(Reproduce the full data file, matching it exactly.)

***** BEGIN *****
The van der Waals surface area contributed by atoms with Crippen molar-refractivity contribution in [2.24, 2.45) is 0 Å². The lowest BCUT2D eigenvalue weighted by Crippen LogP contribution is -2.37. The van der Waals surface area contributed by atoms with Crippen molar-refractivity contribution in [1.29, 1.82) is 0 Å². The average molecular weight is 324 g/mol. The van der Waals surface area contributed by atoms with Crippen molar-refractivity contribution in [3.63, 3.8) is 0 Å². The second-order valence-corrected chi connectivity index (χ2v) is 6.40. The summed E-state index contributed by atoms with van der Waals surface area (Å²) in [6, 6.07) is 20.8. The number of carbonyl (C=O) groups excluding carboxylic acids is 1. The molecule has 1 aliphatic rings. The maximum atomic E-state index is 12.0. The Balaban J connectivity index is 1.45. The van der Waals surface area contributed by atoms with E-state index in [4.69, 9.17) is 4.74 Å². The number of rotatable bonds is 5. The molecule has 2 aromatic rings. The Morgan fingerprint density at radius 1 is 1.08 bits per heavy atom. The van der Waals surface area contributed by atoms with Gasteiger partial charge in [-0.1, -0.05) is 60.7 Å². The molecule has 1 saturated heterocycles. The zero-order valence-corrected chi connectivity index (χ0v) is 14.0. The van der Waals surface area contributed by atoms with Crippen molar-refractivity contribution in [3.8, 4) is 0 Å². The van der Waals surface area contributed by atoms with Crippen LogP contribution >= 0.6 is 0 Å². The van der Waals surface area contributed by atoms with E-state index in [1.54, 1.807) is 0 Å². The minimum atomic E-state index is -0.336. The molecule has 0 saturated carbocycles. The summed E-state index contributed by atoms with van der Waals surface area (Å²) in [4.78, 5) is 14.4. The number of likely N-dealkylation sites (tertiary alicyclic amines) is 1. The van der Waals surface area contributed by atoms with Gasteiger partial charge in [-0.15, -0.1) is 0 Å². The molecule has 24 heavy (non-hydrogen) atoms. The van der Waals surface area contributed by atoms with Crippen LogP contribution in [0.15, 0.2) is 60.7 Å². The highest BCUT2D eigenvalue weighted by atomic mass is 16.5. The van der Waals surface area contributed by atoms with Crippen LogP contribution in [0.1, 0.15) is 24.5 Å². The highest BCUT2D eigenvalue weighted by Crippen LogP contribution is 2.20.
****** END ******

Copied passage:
The van der Waals surface area contributed by atoms with Crippen molar-refractivity contribution in [2.24, 2.45) is 0 Å². The lowest BCUT2D eigenvalue weighted by Crippen LogP contribution is -2.37. The van der Waals surface area contributed by atoms with Crippen molar-refractivity contribution in [1.29, 1.82) is 0 Å². The average molecular weight is 324 g/mol. The van der Waals surface area contributed by atoms with Crippen molar-refractivity contribution in [3.63, 3.8) is 0 Å². The second-order valence-corrected chi connectivity index (χ2v) is 6.40. The summed E-state index contributed by atoms with van der Waals surface area (Å²) in [6, 6.07) is 20.8. The number of carbonyl (C=O) groups excluding carboxylic acids is 1. The molecule has 1 aliphatic rings. The maximum atomic E-state index is 12.0. The Balaban J connectivity index is 1.45. The van der Waals surface area contributed by atoms with E-state index in [4.69, 9.17) is 4.74 Å². The number of rotatable bonds is 5. The molecule has 2 aromatic rings. The Morgan fingerprint density at radius 1 is 1.08 bits per heavy atom. The van der Waals surface area contributed by atoms with Gasteiger partial charge in [-0.1, -0.05) is 60.7 Å². The molecule has 1 saturated heterocycles. The zero-order valence-corrected chi connectivity index (χ0v) is 14.0. The van der Waals surface area contributed by atoms with Crippen molar-refractivity contribution in [3.8, 4) is 0 Å². The van der Waals surface area contributed by atoms with Crippen LogP contribution >= 0.6 is 0 Å². The van der Waals surface area contributed by atoms with E-state index in [1.54, 1.807) is 0 Å². The minimum atomic E-state index is -0.336. The molecule has 0 saturated carbocycles. The summed E-state index contributed by atoms with van der Waals surface area (Å²) in [4.78, 5) is 14.4. The number of likely N-dealkylation sites (tertiary alicyclic amines) is 1. The van der Waals surface area contributed by atoms with Gasteiger partial charge in [-0.15, -0.1) is 0 Å². The molecule has 24 heavy (non-hydrogen) atoms. The van der Waals surface area contributed by atoms with Crippen LogP contribution in [0.15, 0.2) is 60.7 Å². The highest BCUT2D eigenvalue weighted by atomic mass is 16.5. The van der Waals surface area contributed by atoms with Crippen LogP contribution in [0.1, 0.15) is 24.5 Å². The highest BCUT2D eigenvalue weighted by Crippen LogP contribution is 2.20.